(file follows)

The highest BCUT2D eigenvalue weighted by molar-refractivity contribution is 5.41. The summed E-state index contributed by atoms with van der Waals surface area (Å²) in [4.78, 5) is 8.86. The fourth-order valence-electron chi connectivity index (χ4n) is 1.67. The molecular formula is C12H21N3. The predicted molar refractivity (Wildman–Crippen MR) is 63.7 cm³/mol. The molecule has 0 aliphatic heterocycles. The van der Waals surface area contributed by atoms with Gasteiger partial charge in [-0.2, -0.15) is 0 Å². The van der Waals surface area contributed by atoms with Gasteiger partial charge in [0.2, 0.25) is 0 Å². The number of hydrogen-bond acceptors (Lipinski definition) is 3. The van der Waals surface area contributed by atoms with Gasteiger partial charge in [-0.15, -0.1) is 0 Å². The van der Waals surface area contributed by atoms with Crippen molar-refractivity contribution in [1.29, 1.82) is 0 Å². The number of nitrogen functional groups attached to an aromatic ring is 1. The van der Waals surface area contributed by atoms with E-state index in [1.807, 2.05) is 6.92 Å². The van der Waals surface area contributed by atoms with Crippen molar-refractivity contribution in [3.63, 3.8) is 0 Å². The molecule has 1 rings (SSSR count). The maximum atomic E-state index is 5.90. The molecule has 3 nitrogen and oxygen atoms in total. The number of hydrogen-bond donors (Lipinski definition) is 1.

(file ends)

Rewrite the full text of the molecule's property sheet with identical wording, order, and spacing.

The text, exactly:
The highest BCUT2D eigenvalue weighted by molar-refractivity contribution is 5.41. The summed E-state index contributed by atoms with van der Waals surface area (Å²) in [4.78, 5) is 8.86. The fourth-order valence-electron chi connectivity index (χ4n) is 1.67. The molecular formula is C12H21N3. The predicted molar refractivity (Wildman–Crippen MR) is 63.7 cm³/mol. The molecule has 0 aliphatic heterocycles. The van der Waals surface area contributed by atoms with Gasteiger partial charge in [-0.2, -0.15) is 0 Å². The van der Waals surface area contributed by atoms with Gasteiger partial charge in [0.2, 0.25) is 0 Å². The number of hydrogen-bond acceptors (Lipinski definition) is 3. The van der Waals surface area contributed by atoms with Gasteiger partial charge in [-0.15, -0.1) is 0 Å². The van der Waals surface area contributed by atoms with Crippen molar-refractivity contribution in [1.29, 1.82) is 0 Å². The number of nitrogen functional groups attached to an aromatic ring is 1. The van der Waals surface area contributed by atoms with E-state index in [1.807, 2.05) is 6.92 Å². The van der Waals surface area contributed by atoms with Crippen molar-refractivity contribution in [3.63, 3.8) is 0 Å². The molecule has 1 rings (SSSR count). The maximum atomic E-state index is 5.90. The molecule has 3 nitrogen and oxygen atoms in total. The number of hydrogen-bond donors (Lipinski definition) is 1.